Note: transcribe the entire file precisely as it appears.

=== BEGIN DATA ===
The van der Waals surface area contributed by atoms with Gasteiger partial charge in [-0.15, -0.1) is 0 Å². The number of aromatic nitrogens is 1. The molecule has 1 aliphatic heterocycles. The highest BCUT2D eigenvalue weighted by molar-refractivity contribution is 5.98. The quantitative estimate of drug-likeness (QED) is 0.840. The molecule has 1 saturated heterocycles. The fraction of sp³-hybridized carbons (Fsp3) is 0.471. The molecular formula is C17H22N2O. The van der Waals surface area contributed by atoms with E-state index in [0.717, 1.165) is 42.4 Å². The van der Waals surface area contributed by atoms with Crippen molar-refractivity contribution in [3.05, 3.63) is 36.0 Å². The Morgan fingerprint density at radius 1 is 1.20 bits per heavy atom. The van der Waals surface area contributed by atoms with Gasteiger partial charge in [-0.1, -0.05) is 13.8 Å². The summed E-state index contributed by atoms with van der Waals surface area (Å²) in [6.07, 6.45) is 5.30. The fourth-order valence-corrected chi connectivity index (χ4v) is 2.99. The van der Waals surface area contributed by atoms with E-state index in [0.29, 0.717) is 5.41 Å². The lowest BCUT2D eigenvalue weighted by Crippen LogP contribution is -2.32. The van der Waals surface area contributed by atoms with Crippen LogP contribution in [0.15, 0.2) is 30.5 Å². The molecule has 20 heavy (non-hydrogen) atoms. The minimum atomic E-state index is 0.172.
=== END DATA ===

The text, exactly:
The van der Waals surface area contributed by atoms with Gasteiger partial charge in [-0.15, -0.1) is 0 Å². The number of aromatic nitrogens is 1. The molecule has 1 aliphatic heterocycles. The highest BCUT2D eigenvalue weighted by molar-refractivity contribution is 5.98. The quantitative estimate of drug-likeness (QED) is 0.840. The molecule has 1 saturated heterocycles. The fraction of sp³-hybridized carbons (Fsp3) is 0.471. The molecular formula is C17H22N2O. The van der Waals surface area contributed by atoms with E-state index in [0.717, 1.165) is 42.4 Å². The van der Waals surface area contributed by atoms with Crippen molar-refractivity contribution in [3.05, 3.63) is 36.0 Å². The Morgan fingerprint density at radius 1 is 1.20 bits per heavy atom. The van der Waals surface area contributed by atoms with Gasteiger partial charge in [-0.1, -0.05) is 13.8 Å². The summed E-state index contributed by atoms with van der Waals surface area (Å²) in [6.07, 6.45) is 5.30. The fourth-order valence-corrected chi connectivity index (χ4v) is 2.99. The van der Waals surface area contributed by atoms with E-state index in [0.29, 0.717) is 5.41 Å². The lowest BCUT2D eigenvalue weighted by Crippen LogP contribution is -2.32. The van der Waals surface area contributed by atoms with Crippen LogP contribution in [0.15, 0.2) is 30.5 Å². The molecule has 20 heavy (non-hydrogen) atoms. The minimum atomic E-state index is 0.172.